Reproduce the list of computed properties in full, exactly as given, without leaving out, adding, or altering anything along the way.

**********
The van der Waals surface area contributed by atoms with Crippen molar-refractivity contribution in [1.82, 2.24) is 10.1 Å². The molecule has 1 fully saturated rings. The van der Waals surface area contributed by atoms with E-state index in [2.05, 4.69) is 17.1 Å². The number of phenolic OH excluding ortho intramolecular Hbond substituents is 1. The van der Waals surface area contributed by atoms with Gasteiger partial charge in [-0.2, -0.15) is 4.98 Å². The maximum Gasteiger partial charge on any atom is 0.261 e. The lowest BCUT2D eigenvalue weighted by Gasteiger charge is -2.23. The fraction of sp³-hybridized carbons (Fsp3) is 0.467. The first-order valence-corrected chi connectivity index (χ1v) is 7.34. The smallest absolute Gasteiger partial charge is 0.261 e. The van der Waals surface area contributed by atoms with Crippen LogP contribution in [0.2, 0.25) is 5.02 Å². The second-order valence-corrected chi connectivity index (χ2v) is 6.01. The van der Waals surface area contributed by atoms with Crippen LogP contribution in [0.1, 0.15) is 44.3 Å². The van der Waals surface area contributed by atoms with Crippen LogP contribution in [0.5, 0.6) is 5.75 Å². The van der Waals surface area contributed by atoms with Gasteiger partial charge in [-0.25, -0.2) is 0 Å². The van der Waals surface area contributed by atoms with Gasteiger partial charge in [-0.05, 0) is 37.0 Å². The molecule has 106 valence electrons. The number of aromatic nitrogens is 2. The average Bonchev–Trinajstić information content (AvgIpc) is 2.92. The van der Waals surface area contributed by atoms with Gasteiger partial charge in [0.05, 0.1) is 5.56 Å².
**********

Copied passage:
The van der Waals surface area contributed by atoms with Crippen molar-refractivity contribution in [1.82, 2.24) is 10.1 Å². The molecule has 1 fully saturated rings. The van der Waals surface area contributed by atoms with E-state index in [2.05, 4.69) is 17.1 Å². The number of phenolic OH excluding ortho intramolecular Hbond substituents is 1. The van der Waals surface area contributed by atoms with Gasteiger partial charge in [-0.2, -0.15) is 4.98 Å². The maximum Gasteiger partial charge on any atom is 0.261 e. The lowest BCUT2D eigenvalue weighted by Gasteiger charge is -2.23. The fraction of sp³-hybridized carbons (Fsp3) is 0.467. The first-order valence-corrected chi connectivity index (χ1v) is 7.34. The smallest absolute Gasteiger partial charge is 0.261 e. The van der Waals surface area contributed by atoms with Crippen LogP contribution in [0.2, 0.25) is 5.02 Å². The second-order valence-corrected chi connectivity index (χ2v) is 6.01. The van der Waals surface area contributed by atoms with Crippen LogP contribution in [0.1, 0.15) is 44.3 Å². The van der Waals surface area contributed by atoms with Crippen LogP contribution in [0.5, 0.6) is 5.75 Å². The van der Waals surface area contributed by atoms with Gasteiger partial charge in [-0.25, -0.2) is 0 Å². The van der Waals surface area contributed by atoms with Gasteiger partial charge in [-0.05, 0) is 37.0 Å². The molecule has 106 valence electrons. The number of aromatic nitrogens is 2. The average Bonchev–Trinajstić information content (AvgIpc) is 2.92. The van der Waals surface area contributed by atoms with Gasteiger partial charge in [0.05, 0.1) is 5.56 Å².